It is an event that hardly anyone commemorates on Memorial Day weekend, because its existence has been all but erased.Olivia Hooker, now 90 years old, tells this story;
More than 1,000 homes and businesses were destroyed in less than a week, and at least 300 people were killed, and then buried, possibly in unmarked mass graves, according to a 2001 report on the incident by an Oklahoma state commission.
The official death toll surpassed the totals of the 1965 Watts riot, the 1967 Detroit riot, the 1968 Washington riot and the 1992 Los Angeles riot combined. Some historians estimated that the toll reached 1,000, based on photos of trucks full of bodies as they rolled out of town, according to a member of the commission.
She heard tapping on the roof of her home in Tulsa, and in her young mind Olivia Hooker thought it was hail from a Midwest storm. Her mother grabbed her hand, crept to a small window and explained, to the 6-year-old's horror, that it was actually raining bullets.This is a shocker. The story reports that the blacks in Greenwood were descendants of slaves owned by the Seminoles, Cherokees, and other Indian tribes. I sure as hell did not know that American Indians owned African slaves. I have never before heard such a thing.
"Up on the hill was a machine gun with an American flag on it," Hooker, now 90, said in testimony at a recent hearing in the House before members of the Congressional Black Caucus. "My mother said, 'They are shooting at you.'"
Over time, black hotels, restaurants, grocery stores and law offices sprang up. In those days, according to the Greenwood Cultural Center's Web site, the neighborhood featured "what may have been the first black airline in the nation." "We had everything the whites had, and I suspect more," said Otis Clark of Tulsa, a 105-year-old riot survivor who testified at the hearing.The riot started when a bunch of good ol' boys (10,000) descended on the community to uphold the honor of a white woman (what else?) supposedly accosted in an elevator by a black delivery boy. No matter, of course, to the outraged Bubbas and Billy Bobs that the boy was released with no charges filed. And it didn't matter to the local ragsheet, the Tulsa Tribune, which ran a story with the headline "Nab Negro for Attacking Girl in Elevator."
"The first thing they did was burn my doll clothes," Hooker, who now lives in White Plains, N.Y., recalled in her testimony. "Then they came in the house. My mother put us under the table. We had not fled because my mother was trying to save the house."This is a sickening story but it did occur 84 years ago. The part of this story that is most disturbing to me is what has happened only recently.
Hooker's home was spared (that was mighty white of them, wasn't it?), but her family ultimately moved to Topeka, Kan. "We didn't stay because they had blown up the schools, and my parents couldn't stand the idea of having five children and no schools," she said.
A quest for reparations by surviving victims ended two weeks ago. The U.S. Supreme Court dismissed without comment a class-action suit against the city of Tulsa, its police department and the state of Oklahoma.Huh? KKK judges refused to hear claims until the statute of limitations had run out and this has no bearing on claimants rights under the law? Evidence of mass murder and devastation had been hidden or erased for 80 years and this has no bearing on claimants rights under the law? What law are they referring to? It is law with which I am not familiar. But this is even more disturbing, if true.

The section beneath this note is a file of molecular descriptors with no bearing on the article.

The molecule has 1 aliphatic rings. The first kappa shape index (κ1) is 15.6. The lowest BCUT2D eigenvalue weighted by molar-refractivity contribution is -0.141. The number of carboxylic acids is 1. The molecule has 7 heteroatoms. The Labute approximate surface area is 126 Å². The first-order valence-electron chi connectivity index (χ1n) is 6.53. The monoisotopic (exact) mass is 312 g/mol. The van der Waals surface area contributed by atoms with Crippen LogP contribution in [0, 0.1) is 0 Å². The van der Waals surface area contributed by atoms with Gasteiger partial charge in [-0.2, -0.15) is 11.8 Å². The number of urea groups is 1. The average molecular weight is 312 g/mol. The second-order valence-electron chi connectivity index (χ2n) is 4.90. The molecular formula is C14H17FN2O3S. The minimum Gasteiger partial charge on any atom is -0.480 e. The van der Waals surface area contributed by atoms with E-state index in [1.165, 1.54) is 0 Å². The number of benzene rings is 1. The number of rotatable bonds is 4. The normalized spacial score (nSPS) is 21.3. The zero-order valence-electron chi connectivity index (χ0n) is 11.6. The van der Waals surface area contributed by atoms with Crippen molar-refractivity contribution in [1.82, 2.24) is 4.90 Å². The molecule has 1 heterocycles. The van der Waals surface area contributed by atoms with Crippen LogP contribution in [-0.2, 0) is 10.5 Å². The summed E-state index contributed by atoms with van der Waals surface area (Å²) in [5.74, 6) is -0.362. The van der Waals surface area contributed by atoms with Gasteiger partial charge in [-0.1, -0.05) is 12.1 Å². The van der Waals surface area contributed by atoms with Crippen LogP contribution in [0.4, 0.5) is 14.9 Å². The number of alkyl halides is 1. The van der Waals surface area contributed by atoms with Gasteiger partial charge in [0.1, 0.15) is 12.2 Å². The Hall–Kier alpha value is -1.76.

The rejection left in place a lower court's ruling that a two-year statute of limitations on claims had expired in 1923. According to law, the judges ruled, it mattered little that segregated courts in which Ku Klux Klan members held judgeships refused to hear claims of black victims immediately after the riot, or that evidence of its devastation was erased or hidden until the 2001 report.
The U.S. Court of Appeals for the 10th Circuit, based in Denver, said that legal avenues had opened to black complainants over time, citing the 1960s as an era when claims could have been brought, or perhaps the 1980s.This is a very interesting thing to know. I am aware of cases where courts have struck down long established law as being unconstitutional, but I have never heard of a court saying that one might have received justice during one era or another, but not today. The court said, in so many words, "Justice depends on the which way the wind is blowing during any given decade. In the 60's or 80's, you might have received justice, but, sorry, not today." I cannot believe that this article is giving us all the facts. This can't be accurate, can it?
Unlike this slave reparation business that is in and out of the news, this case is not about a group of people deciding suddenly that they are entitled to money because of things that happened to their forefathers 400, 300, 200 years ago. Slavery was not only legal during those times, it was, in fact, accepted all over the world and had been accepted, even considered normal, for millennia. The people of Greenwood, Tulsa, Oklahoma were American citizens supposedly protected by the full force of American law and what happened to them was perpetrated by public representatives, supposedly representing that law, who then hid what they did for 80 years. This is justice?
Another point. Kudos to the state of Oklahoma for the investigation and report made in 2001. So, what are you going to do about it? "Yup, we done it," is not exactly a mea culpa and doesn't replace the lady's doll clothes. She ought to get her doll clothes replaced, if she wants them. And to the city of Tulsa I might ask, "Where are you in this? Justice for all of the citizens of Tulsa is not, apparently, part of your program for greater metropolitan Tulsa."